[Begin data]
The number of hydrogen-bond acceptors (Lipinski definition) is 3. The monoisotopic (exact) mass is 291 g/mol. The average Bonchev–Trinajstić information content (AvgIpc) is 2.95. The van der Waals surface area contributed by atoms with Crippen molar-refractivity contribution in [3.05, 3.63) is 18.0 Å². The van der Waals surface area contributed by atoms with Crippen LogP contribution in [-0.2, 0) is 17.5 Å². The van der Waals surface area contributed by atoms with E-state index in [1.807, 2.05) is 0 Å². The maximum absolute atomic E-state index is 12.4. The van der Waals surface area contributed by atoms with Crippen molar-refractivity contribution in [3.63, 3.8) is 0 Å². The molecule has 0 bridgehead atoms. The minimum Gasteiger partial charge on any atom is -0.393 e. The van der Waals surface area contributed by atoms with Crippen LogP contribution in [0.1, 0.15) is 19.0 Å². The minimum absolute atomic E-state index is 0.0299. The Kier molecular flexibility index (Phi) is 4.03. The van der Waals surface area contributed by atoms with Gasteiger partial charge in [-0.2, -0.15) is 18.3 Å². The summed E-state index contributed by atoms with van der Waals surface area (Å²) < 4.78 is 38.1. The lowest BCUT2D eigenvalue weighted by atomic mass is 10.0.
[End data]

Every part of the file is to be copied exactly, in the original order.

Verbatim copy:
The number of hydrogen-bond acceptors (Lipinski definition) is 3. The monoisotopic (exact) mass is 291 g/mol. The average Bonchev–Trinajstić information content (AvgIpc) is 2.95. The van der Waals surface area contributed by atoms with Crippen molar-refractivity contribution in [3.05, 3.63) is 18.0 Å². The van der Waals surface area contributed by atoms with Crippen LogP contribution in [-0.2, 0) is 17.5 Å². The van der Waals surface area contributed by atoms with E-state index in [1.807, 2.05) is 0 Å². The maximum absolute atomic E-state index is 12.4. The van der Waals surface area contributed by atoms with Crippen molar-refractivity contribution in [3.63, 3.8) is 0 Å². The molecule has 0 bridgehead atoms. The minimum Gasteiger partial charge on any atom is -0.393 e. The van der Waals surface area contributed by atoms with Crippen LogP contribution in [0.1, 0.15) is 19.0 Å². The minimum absolute atomic E-state index is 0.0299. The Kier molecular flexibility index (Phi) is 4.03. The van der Waals surface area contributed by atoms with Gasteiger partial charge in [-0.2, -0.15) is 18.3 Å². The summed E-state index contributed by atoms with van der Waals surface area (Å²) < 4.78 is 38.1. The lowest BCUT2D eigenvalue weighted by atomic mass is 10.0.